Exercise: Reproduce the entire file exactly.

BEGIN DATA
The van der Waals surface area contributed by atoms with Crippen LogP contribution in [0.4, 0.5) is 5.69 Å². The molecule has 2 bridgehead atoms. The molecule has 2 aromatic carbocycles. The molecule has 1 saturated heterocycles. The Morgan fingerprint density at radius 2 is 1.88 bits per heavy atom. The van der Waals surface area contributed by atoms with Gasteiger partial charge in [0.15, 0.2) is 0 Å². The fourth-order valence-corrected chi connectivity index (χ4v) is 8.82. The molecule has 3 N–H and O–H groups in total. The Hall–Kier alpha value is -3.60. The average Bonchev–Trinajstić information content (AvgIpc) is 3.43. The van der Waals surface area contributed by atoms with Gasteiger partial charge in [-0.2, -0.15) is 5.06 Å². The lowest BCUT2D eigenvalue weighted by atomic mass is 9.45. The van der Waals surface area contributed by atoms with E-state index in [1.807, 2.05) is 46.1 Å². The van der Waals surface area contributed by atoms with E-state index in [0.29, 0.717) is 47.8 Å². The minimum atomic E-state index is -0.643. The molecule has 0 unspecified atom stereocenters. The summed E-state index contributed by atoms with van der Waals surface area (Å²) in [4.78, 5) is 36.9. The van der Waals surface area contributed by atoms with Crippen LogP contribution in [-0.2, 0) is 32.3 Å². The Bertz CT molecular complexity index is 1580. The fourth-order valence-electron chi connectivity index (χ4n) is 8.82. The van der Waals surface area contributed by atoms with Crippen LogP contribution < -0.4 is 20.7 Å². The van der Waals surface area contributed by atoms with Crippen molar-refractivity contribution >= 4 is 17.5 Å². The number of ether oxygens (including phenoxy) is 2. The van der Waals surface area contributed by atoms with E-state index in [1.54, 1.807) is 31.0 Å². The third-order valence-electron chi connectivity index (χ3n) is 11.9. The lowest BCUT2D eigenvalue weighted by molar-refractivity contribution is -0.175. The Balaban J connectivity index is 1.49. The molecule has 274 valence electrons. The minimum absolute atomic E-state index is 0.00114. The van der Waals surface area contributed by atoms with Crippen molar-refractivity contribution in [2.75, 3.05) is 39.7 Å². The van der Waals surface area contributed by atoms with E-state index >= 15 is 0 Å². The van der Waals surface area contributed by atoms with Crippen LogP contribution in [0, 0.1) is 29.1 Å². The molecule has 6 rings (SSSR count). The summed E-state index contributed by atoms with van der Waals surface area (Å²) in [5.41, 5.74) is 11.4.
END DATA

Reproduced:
The van der Waals surface area contributed by atoms with Crippen LogP contribution in [0.4, 0.5) is 5.69 Å². The molecule has 2 bridgehead atoms. The molecule has 2 aromatic carbocycles. The molecule has 1 saturated heterocycles. The Morgan fingerprint density at radius 2 is 1.88 bits per heavy atom. The van der Waals surface area contributed by atoms with Gasteiger partial charge in [0.15, 0.2) is 0 Å². The fourth-order valence-corrected chi connectivity index (χ4v) is 8.82. The molecule has 3 N–H and O–H groups in total. The Hall–Kier alpha value is -3.60. The average Bonchev–Trinajstić information content (AvgIpc) is 3.43. The van der Waals surface area contributed by atoms with Gasteiger partial charge in [-0.2, -0.15) is 5.06 Å². The lowest BCUT2D eigenvalue weighted by atomic mass is 9.45. The van der Waals surface area contributed by atoms with E-state index in [1.807, 2.05) is 46.1 Å². The van der Waals surface area contributed by atoms with E-state index in [0.29, 0.717) is 47.8 Å². The minimum atomic E-state index is -0.643. The molecule has 0 unspecified atom stereocenters. The summed E-state index contributed by atoms with van der Waals surface area (Å²) in [4.78, 5) is 36.9. The van der Waals surface area contributed by atoms with Crippen LogP contribution in [-0.2, 0) is 32.3 Å². The Bertz CT molecular complexity index is 1580. The fourth-order valence-electron chi connectivity index (χ4n) is 8.82. The van der Waals surface area contributed by atoms with Crippen LogP contribution < -0.4 is 20.7 Å². The van der Waals surface area contributed by atoms with Crippen molar-refractivity contribution >= 4 is 17.5 Å². The number of ether oxygens (including phenoxy) is 2. The van der Waals surface area contributed by atoms with E-state index in [1.54, 1.807) is 31.0 Å². The third-order valence-electron chi connectivity index (χ3n) is 11.9. The lowest BCUT2D eigenvalue weighted by molar-refractivity contribution is -0.175. The Balaban J connectivity index is 1.49. The molecule has 274 valence electrons. The minimum absolute atomic E-state index is 0.00114. The van der Waals surface area contributed by atoms with Crippen molar-refractivity contribution in [2.75, 3.05) is 39.7 Å². The van der Waals surface area contributed by atoms with E-state index >= 15 is 0 Å². The van der Waals surface area contributed by atoms with Crippen LogP contribution in [0, 0.1) is 29.1 Å². The molecule has 6 rings (SSSR count). The summed E-state index contributed by atoms with van der Waals surface area (Å²) in [5.41, 5.74) is 11.4.